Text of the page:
However much North Korean leader Kim Jong-un may say otherwise, HIV cases not only exist in the nation but are actually on the rise, particularly among people who inject drugs and people who donate or receive blood, Science reports.
The revelation stands in sharp contrast to what representatives for the Supreme Leader told World Health Organization officials at a gala on December 1,World AIDS Day: that North Korea is an “AIDS-free zone.”
According to Science, the first case of HIV in North Korea was identified in January 1999. But, per a report submitted by a team of North Korean and U.S. researchers to the online medical archive medRxiv, there were 8,362 people with HIV in North Korea in 2018—and a significant number of those cropped up within the past few years. The socialist country’s own National AIDS Commission estimates that around 0.069% of the total population has HIV. (For comparison, 0.6% of the total population of the United States has HIV.)
“That’s a pretty impressive takeoff,” noted Chris Beyrer, MD, a professor of epidemiology at the Johns Hopkins Bloomberg School of Public Health in Baltimore who conducts HIV research in Asia.
North Korean public health officials thought so too. In 2013, they approached Taehoon Kim, a Korean-American humanitarian aid worker, for assistance with slowing the spread of the virus in rural areas. Kim is the cofounder of DoDaum, a New York City–based nonprofit that collaborates with the North Korean government on health, education and development programs. But he found his efforts repeatedly thwarted by something of a perfect storm of complicating factors, including a national lack of adequate diagnostic equipment, and bureaucratic red tape, including sanctions restricting the importation of antiretroviral medications into Pyongyang, the nation’s capital. He estimates that 30% to 40% of the antiretroviral meds that DoDaum had intended for North Koreans living with HIV were seized by Chinese customs officials at the border.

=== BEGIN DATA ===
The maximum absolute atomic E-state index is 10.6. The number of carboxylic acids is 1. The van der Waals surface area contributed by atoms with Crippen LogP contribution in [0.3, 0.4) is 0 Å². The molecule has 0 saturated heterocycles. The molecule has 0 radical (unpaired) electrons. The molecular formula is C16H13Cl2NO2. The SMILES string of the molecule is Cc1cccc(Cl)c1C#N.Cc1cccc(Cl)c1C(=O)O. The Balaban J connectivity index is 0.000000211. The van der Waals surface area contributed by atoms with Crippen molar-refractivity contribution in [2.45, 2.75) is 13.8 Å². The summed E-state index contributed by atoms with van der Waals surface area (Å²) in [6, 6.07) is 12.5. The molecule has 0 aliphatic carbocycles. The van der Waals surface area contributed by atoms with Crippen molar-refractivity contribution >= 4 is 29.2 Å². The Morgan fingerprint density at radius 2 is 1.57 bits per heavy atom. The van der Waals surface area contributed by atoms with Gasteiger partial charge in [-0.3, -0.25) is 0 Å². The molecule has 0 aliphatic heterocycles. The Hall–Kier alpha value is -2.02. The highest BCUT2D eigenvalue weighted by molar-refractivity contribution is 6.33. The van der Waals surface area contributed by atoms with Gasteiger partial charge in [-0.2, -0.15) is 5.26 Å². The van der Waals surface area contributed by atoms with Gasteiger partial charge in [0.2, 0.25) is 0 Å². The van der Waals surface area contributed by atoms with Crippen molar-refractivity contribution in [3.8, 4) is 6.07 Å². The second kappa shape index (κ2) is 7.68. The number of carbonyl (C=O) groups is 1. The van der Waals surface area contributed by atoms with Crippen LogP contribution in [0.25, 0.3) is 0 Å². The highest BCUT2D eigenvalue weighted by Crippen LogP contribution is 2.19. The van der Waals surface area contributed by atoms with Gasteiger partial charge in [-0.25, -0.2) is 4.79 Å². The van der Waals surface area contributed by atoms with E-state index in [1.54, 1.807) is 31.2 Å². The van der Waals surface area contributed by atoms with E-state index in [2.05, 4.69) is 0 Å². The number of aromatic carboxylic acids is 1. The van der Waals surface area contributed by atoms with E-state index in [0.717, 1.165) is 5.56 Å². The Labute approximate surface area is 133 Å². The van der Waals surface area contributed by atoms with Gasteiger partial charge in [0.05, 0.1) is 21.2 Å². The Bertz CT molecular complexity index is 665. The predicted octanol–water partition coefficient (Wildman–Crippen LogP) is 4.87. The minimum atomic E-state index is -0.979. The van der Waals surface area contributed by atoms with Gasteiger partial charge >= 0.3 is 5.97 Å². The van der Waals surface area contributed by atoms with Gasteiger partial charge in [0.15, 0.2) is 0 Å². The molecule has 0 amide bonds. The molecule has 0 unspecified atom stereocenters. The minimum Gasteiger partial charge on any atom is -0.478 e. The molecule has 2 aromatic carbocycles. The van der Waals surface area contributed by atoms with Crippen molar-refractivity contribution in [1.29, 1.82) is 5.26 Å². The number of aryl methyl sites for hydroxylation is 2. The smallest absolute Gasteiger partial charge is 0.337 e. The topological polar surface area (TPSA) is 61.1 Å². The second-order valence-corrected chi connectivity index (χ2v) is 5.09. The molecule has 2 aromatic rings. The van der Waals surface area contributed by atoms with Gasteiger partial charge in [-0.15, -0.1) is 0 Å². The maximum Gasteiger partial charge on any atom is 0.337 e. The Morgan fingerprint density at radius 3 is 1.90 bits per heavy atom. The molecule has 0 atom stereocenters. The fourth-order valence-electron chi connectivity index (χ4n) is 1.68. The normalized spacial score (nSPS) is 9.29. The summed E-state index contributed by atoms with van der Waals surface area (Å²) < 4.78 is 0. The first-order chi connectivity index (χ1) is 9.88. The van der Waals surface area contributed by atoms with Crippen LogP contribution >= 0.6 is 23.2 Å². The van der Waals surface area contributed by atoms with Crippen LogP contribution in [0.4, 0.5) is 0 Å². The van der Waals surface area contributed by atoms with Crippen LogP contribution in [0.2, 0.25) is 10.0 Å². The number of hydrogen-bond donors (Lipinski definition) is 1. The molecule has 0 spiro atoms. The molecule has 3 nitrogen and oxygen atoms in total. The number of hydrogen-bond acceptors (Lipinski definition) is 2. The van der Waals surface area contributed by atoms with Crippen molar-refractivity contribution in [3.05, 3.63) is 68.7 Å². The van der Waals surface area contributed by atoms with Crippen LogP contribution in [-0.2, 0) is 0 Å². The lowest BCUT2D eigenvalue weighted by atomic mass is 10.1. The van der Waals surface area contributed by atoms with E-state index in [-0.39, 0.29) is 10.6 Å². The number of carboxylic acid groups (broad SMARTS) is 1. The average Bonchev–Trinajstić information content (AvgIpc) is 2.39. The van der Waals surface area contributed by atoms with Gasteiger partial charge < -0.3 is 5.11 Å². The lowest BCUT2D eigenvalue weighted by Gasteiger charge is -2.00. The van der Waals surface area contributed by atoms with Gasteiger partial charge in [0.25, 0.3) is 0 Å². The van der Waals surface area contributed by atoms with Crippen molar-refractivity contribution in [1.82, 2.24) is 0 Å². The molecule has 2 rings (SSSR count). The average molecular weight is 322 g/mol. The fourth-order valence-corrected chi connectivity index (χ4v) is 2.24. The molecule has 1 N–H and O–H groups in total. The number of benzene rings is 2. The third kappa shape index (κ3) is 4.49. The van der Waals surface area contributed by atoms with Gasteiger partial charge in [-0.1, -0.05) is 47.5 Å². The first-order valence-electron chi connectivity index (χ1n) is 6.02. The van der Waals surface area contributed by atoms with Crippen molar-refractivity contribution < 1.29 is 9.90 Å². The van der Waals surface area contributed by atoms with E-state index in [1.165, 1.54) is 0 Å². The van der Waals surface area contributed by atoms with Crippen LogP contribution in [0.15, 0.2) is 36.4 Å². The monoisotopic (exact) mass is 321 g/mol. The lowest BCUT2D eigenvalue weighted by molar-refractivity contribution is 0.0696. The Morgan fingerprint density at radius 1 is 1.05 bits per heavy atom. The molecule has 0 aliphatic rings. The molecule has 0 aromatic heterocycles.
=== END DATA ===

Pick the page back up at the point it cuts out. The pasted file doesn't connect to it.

The situation left North Korean public health officials with a choice: to respect the wishes of the Kim Jong-un administration and keep quiet or do their duty to the people of North Korea and speak out.
“On the one hand, reporting the existence of these patients may lead to a backlash from the central government, as they are very much afraid of communicable diseases in general,” Kim Mun Song, a North Korean physician who works with the North Korean Ministry of Public Health, told Science. “On the other hand, not reporting and not recognizing the existence will perpetuate the issue of not having treatments.”
As the authors of the medRxiv report warn in a postscript, should the virus continue to spread, the North Korean government could take “austere measures” to contain it. This could include criminalizing HIV and detaining or deporting people living with the virus.